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Citizendium Hopes to Build a Better Wikipedia Without the Vandalism


One of the biggest criticisms of Wikipedia – apart from the addition of nofollow links – is that anyone can add, delete or modify an entry anonymously. This often causes major headaches – vandalized entries or spam links – and is the Achilles heel of the world’s most popular online encyclopedia.

Larry Sanger was part of the original team that launched Wikipedia and he’s now behind a new rival, Citizendium, that hopes to improve on Wikipedia and bring accountability to the information listed.

“If there’s going to be a free encyclopedia, I’d like there to be a better free encyclopedia,” says Sanger, 38, who has a doctorate in philosophy and speaks slowly, as if cautiously choosing every word. “It has bothered me that I helped to get a project started, Wikipedia, that people are misusing in this way, and yet the project itself has little chance of radically improving.”

One of the ways Sanger believe Citizendium will improve on Wikipedia, is making authors and editors more accountable for their work and removing the anonymity that shields many Wikipedia entries.

“When you put everybody in a system that is flat, where everybody can say yes or no, without any sense of authority, what you get is tribalism,” Ewen says. “What has gone into the article creation is very often the result of this dysfunctional system. It presents itself with this aura of authority, whereas what goes on behind the scenes is anything but.”

Sanger’s also hoping that making contributors confirm their identity will help reduce the incidences of vandalism.

Sanger doesn’t expect Citizendium will eradicate the puerile urge to defile the product. He just will make it harder to do. Contributors must confirm their identities and submit a short biography. Sanger says he’ll allow pseudonyms in special cases, like when a volunteer’s employer prohibits outside writing. But the person’s name would be known to Citizendium.

Citizendium officially launches this week with 900 authors, 200 editors and 1100 articles. Can it really rival Wikipedia? It will be interesting to see if the site can gain any kind of momentum or audience share with a model that is more “elitist” than the open community of Wikipedia. While it will no doubt solve some of the problems of Wikipedia, it doesn’t offer the same level of freedom and open-access that Wikipedia brings to the table. There’s no doubt in my mind that, without the ability of marketers and hobbyists to contribute to Citizendium, it won’t enjoy anywhere near the growth levels of Wikipedia.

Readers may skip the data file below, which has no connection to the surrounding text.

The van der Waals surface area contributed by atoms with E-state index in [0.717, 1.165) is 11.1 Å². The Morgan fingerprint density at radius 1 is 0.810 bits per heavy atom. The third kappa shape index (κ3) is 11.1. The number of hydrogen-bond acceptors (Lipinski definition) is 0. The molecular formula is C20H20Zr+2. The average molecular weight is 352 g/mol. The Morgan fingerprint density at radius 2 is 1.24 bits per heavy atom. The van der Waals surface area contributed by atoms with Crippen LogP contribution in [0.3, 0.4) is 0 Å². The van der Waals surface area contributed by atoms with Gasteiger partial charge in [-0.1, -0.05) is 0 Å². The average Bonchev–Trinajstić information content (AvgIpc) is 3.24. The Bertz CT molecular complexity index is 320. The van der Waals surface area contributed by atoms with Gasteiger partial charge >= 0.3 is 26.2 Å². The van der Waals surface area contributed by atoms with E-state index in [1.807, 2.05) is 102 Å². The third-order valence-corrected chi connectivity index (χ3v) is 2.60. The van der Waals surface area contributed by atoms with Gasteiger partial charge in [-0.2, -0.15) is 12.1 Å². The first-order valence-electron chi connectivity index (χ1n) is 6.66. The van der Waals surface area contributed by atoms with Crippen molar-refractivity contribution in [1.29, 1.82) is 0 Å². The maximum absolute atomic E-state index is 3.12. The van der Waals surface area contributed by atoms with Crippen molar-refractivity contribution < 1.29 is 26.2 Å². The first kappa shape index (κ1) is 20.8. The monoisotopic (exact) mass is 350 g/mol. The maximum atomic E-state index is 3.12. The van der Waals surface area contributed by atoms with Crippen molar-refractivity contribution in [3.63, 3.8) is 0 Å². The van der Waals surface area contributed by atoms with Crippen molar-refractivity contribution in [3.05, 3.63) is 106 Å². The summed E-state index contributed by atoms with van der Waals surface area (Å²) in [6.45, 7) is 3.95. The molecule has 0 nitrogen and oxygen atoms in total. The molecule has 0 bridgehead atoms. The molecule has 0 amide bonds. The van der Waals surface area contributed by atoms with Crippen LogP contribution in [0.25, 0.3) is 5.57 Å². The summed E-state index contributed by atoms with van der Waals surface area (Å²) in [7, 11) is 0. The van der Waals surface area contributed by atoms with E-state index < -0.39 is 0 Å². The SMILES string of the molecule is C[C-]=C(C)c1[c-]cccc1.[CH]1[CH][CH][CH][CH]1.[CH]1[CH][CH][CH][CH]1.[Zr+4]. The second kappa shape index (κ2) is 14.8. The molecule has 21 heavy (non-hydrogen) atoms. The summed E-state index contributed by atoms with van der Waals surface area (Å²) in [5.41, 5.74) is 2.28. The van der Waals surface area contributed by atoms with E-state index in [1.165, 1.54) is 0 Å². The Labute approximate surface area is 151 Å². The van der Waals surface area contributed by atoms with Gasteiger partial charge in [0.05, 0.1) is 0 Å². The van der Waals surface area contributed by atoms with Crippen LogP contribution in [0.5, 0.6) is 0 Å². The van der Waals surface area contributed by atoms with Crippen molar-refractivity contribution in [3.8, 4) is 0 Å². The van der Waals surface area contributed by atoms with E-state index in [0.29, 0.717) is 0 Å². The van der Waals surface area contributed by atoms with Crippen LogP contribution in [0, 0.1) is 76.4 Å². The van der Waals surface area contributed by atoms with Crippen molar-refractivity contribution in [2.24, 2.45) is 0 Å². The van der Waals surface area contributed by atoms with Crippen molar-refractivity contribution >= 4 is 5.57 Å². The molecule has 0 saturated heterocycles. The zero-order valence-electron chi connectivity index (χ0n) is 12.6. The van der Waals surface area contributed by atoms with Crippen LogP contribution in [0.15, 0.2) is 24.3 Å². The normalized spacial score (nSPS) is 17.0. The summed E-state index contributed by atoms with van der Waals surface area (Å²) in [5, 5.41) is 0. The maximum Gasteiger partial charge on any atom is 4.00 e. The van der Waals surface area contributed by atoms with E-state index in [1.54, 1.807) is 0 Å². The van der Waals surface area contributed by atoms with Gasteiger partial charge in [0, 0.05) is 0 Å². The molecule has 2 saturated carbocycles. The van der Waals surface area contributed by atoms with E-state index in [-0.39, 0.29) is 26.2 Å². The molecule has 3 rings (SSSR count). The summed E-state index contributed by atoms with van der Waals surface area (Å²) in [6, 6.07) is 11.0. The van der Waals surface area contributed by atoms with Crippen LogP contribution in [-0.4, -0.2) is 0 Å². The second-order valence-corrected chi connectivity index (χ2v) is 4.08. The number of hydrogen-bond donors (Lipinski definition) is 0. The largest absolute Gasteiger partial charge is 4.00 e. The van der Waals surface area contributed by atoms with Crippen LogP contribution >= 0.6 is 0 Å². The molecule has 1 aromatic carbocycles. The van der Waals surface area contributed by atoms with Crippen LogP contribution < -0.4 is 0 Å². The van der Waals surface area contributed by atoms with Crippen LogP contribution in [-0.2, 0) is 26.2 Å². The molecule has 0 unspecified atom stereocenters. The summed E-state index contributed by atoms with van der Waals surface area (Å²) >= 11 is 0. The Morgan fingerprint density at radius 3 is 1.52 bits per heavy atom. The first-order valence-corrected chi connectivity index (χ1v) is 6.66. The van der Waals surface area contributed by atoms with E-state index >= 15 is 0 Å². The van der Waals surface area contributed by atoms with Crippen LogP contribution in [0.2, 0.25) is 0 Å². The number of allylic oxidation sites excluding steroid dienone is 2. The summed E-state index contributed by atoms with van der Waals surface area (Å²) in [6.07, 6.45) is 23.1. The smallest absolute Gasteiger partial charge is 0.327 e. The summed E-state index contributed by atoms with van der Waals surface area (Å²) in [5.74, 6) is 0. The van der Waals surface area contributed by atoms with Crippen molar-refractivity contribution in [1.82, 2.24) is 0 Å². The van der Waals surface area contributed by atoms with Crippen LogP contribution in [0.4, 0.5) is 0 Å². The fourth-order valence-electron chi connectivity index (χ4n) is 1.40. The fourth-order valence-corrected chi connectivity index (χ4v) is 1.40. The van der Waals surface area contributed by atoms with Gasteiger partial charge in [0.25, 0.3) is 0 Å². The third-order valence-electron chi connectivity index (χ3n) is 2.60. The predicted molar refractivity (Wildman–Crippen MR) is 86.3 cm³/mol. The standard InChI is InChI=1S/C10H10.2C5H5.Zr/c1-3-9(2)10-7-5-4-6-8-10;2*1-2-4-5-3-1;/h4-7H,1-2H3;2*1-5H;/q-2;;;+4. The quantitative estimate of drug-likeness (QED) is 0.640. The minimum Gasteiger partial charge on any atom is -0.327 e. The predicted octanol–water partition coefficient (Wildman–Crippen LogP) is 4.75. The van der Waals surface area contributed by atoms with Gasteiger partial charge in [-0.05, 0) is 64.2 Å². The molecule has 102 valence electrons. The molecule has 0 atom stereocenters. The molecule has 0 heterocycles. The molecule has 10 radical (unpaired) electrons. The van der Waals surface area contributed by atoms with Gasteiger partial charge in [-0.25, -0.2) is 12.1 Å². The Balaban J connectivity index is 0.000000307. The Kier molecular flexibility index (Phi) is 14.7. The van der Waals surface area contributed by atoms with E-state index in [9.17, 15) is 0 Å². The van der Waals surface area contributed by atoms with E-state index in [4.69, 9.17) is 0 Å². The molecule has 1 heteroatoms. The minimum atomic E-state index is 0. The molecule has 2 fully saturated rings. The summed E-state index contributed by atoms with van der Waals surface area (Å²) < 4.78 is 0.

Thoughts?

  • http://www.genesis-internet.com John Winningham

    This has got to be better than Wikipedia. I honestly don’t know why anyone thought Wikipedia was a good idea in the first place. Imagine if the Oxford Dictionary was contributed to by anyone, regardless of qualification. In fact, it could be considered dangerous. Imagine someone researching a diesease and treatment options, and running across Wikipedia (which could happen easily as Wikipedia is showing up on more first page results on Google all the time), and getting crap information that they may take as gospel (yes, I know most experienced usesrs wouldn’t use Wikipedia as an authoritative source, but neophytes might).

  • http://highbridnation.highbrid.com Evorgleb

    We’ve been talking about Citizendium over at Highbrid Nation. Personally I use Wikipedia a lot and I don’t see anything knocking it off its top spot. The features that make Citizendium better may just be the features that keep it from having the same sucess as Wikpedia. There can only be one. Who will it be?

  • http://www.markbarrera.com Mark Barrera

    I think Citizendium sounds great in theory but won’t gain the momentum of Wikipedia.

    The thing that made Wikipedia grow was the fact that ANYONE could write an article. With Citizendium, they have a limited number of authors and editors so it seems to me like it will take forever for them to reach the size of Wikipedia.

    Also, how do we know that these “confirmed identities” are truly confirmed? It just seems too easy these days to “be” someone else. How many Matt Cutt profiles do we see on Myspace, MyBlogLog, LinkedIn and many other sites?

  • http://www.fusability.com Greg Scowen

    I am with John on this… but perhaps it is just the fact that everything I ever contributed to Wikipedia got wiped out by some runny-nosed, pimply-faced 13 year old that thinks he knows better.

    Or perhaps it has something to do with all that post-graduate study.

    In any case, I would love to see Citizendium (which incidentally I had never heard of until this post) succeed… BUT I wonder if it is likely with the chosen name. I am sure there are a lot of possible misspellings of that one.

    Might go and see if I can sign up as an author right now.

  • http://en.citizendium.org/wiki/User:Stephen_Ewen Stephen Ewen

    Hi Andy. Thanks for blogging about this.

    To the matter of Citizendium being elitist, Larry Sanger made a blog post titled “We ain’t elitist” at http://blog.citizendium.org/2007/03/28/we-aint-elitist/ that your readers might find it interesting.

    On the matter of welcoming hobbyists, the project most certainly does. In fact, hobbyists of every type have their own dedicated “Hobbies Workgroup”. To date, the workgroup has 23 articles, 12 authors, and 1 editor, although those numbers are very probably deflated due to the surge of new members who may not have figured out yet how to add themselves to the group.

    As for welcoming marketeers, everyone certainly has their own reasons for volunteering their time to improve the quality of the Internet by writing Citizendium articles. Given the quite astounding number of new contributors to the project just since its beta launch, I for one think the future is looking pretty bright.